According to modern measurements, a year lasts 365 days, 6 hours, 9 minutes, and 9.8 seconds. Thus, Ulughbeg’s measurements were off by only 58 seconds. And this was in the year 1438!

Unfortunately, Ulughbeg was not only a scientist but also a ruler of the Timurid Empire since he was none other than the grandson of Tamerlane himself.

Therefore, the fate of this outstanding scholar is quite tragic. Ulughbeg was killed in 1449 during a battle against his own son’s army, due to a political conflict. The observatory continued to function after Ulughbeg’s death but was later forgotten and lost for many years. It was only excavated in 1908.

A crater on the Moon and minor planet number 2439 are named after the great Ulughbeg.

Mausoleums of the Timurids

In addition to the mausoleum of Tamerlane himself, there is a whole complex of mausoleums in Samarkand where his relatives and companions are buried. This place is called Shah-i-Zinda, which translates to “the living king,” and it includes a total of 13 mausoleums.

I don’t think anyone is genuinely interested in studying each mausoleum individually and who is buried in them. Just look at this incredible beauty.

Shah-i-Zinda complex is probably the most incredible, colorful, elegant, and beautiful place not only in Samarkand but also in the entire Middle East.

I traveled to Iran specifically for such photographs, but I didn’t find them in that country. Only Uzbekistan finally showed me the real East.

It is unfathomable how much effort was invested in creating such beauty.

Mausoleum of President Karimov

It did not go without farce. The glory of the Timurid Empire haunts modern rulers of Uzbekistan.

So, the former president of Uzbekistan, Islam Karimov, decided to showcase his complex of inadequacy to the whole world. It turned out that it was of such enormous proportions that it would not fit inside Ulugh Beg Observatory.

In his attempts to make a mark in history, Islam Karimov came up with the idea of building a mausoleum for himself. Just like Tamerlane’s. And it was erected in Samarkand. Of course, not by himself. The mausoleum was built by the new president two years after his death, but we understand whose initiative it was.

This complex of buildings was originally a mosque, which was opened back in 1919.

Immediately after Karimov’s death, his body was transferred to this mosque, and construction of the mausoleum around it began immediately. Two years later, the mausoleum was ready, and not even the UNESCO World Heritage status of the mosque hindered its construction.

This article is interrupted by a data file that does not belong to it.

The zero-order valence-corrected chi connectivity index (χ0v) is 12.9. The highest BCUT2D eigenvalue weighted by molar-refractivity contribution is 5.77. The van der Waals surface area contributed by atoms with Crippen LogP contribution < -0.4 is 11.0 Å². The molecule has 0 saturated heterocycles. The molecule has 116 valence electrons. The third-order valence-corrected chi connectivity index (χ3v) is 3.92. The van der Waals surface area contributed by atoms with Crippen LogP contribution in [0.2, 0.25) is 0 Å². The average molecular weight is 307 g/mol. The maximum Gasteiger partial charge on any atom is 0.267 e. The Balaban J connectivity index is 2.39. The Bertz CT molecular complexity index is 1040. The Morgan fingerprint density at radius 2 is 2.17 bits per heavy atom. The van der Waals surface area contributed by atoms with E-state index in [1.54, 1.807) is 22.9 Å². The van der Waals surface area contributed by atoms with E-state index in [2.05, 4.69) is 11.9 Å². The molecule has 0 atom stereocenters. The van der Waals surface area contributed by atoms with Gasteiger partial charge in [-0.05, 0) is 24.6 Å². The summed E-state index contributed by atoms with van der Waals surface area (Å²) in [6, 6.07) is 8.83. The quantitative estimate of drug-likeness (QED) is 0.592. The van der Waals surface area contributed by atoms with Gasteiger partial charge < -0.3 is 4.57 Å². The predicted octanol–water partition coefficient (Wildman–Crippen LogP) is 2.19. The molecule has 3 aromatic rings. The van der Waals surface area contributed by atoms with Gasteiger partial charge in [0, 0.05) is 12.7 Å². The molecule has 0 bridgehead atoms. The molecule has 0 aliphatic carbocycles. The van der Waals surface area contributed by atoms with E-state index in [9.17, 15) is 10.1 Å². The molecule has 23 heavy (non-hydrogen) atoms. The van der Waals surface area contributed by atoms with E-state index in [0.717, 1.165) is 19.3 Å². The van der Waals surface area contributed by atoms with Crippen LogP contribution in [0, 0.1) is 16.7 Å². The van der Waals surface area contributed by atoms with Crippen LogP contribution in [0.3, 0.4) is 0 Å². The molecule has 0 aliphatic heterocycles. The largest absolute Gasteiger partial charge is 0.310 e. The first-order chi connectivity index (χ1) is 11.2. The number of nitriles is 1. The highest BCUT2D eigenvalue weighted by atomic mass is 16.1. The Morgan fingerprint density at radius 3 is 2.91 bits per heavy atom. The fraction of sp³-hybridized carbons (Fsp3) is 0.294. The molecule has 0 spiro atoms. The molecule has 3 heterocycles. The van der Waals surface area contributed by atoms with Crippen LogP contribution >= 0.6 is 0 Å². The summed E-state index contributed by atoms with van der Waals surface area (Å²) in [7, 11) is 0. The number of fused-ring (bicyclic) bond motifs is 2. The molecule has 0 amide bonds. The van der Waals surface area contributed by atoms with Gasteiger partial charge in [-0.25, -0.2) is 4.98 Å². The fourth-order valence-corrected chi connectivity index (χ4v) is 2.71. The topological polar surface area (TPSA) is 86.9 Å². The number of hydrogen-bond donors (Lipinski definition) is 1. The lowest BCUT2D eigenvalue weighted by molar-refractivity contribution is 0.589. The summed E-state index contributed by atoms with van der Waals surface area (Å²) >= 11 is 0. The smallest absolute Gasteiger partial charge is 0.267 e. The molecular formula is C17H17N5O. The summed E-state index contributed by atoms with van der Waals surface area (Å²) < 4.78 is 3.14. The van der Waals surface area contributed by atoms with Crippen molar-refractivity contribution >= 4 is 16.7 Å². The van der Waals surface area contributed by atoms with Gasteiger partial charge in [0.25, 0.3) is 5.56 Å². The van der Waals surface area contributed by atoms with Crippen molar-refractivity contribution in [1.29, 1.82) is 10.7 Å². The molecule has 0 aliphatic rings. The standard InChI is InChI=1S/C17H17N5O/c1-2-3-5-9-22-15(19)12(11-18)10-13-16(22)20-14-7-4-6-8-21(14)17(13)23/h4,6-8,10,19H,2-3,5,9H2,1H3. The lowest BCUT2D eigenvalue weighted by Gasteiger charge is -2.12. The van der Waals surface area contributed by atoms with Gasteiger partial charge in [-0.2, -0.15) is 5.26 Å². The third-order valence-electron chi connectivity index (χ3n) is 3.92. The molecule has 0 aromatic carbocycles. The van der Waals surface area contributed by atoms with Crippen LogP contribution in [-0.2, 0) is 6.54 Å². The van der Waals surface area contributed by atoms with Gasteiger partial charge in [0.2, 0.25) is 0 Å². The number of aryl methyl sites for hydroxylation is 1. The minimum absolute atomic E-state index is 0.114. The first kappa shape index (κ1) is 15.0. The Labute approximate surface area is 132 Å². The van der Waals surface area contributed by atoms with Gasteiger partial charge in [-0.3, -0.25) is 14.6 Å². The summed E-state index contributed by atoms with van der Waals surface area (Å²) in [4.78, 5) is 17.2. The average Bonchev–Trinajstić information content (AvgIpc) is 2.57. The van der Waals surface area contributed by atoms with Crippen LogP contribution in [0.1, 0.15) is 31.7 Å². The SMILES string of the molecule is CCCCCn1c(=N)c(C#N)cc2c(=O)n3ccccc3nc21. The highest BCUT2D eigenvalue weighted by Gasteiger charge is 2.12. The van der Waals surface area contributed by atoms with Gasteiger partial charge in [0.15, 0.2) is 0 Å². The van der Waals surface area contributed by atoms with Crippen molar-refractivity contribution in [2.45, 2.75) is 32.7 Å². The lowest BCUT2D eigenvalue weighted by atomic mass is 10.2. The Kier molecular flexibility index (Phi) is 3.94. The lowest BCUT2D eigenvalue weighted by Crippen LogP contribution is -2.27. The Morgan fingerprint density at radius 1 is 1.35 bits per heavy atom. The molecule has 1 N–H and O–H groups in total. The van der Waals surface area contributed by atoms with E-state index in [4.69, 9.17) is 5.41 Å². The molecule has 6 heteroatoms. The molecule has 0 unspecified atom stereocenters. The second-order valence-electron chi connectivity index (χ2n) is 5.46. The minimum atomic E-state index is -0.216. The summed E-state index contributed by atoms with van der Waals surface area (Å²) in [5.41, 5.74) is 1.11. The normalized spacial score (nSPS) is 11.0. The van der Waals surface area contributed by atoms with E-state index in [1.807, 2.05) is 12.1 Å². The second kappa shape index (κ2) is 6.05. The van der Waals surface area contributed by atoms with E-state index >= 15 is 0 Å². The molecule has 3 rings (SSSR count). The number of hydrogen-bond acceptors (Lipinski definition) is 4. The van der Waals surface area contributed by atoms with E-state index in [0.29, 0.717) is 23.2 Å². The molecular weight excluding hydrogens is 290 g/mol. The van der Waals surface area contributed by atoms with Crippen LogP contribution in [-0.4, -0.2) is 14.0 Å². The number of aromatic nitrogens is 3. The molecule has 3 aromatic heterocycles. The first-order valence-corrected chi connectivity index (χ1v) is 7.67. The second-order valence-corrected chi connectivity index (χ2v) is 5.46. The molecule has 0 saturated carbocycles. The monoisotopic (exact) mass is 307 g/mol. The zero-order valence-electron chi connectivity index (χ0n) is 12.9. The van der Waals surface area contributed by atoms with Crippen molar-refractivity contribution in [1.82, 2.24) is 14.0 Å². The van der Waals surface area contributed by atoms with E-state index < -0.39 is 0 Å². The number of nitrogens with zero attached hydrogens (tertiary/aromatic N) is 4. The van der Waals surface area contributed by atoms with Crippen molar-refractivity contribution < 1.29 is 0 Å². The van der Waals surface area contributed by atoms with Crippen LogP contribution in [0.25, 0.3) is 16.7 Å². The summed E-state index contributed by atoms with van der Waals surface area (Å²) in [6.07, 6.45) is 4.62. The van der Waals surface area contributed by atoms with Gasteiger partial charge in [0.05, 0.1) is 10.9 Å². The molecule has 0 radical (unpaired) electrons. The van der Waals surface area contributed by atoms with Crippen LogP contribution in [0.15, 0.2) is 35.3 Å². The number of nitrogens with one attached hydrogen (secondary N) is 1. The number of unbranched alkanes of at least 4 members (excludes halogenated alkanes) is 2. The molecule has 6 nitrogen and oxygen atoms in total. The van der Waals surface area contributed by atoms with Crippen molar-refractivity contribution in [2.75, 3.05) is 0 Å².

The second greatest audacity was the ban on photographing this mausoleum. I mean, seriously, what’s the deal? First, you build it, and now you’re shy about it?

Of course, the ban didn’t stop me, and I captured the mausoleum by finding a blind spot in the security.

At the entrance to the mausoleum, there is a sign that reads: “This sacred place is the eternal resting place of the First President of the Republic of Uzbekistan, the great statesman and political figure, the dear and beloved son of the Uzbek people, Islam Karimov.”

And you say there’s a cult of personality in Russia.

Non-touristic Samarkand

Certainly, all this Persian luxury is only a historical part of Samarkand. A city cannot consist solely of palaces and mausoleums; people also need a place to live.

Residential Samarkand is the dreary dilapidated buildings, broken sidewalks, makeshift parking on the grass, and rusty playgrounds.

Along the best streets stand fairly acceptable houses from the time of Stalin.

There is no design code in Samarkand, so the city is cluttered with terrible advertisements.

For tourists, they are building hotels here in the style of palaces.

And they themselves live in an uncomfortable private sector.

The pattern is peeling off the freshly planted arches.

There are no pedestrian crossings on the freshly laid roads.

However, I can’t say anything bad about Samarkand. I have not received such a warm welcome anywhere else. Starting from free ice cream in cafes to a shot of moonshine at a cow pasture.

Thank you, Uzbekistan.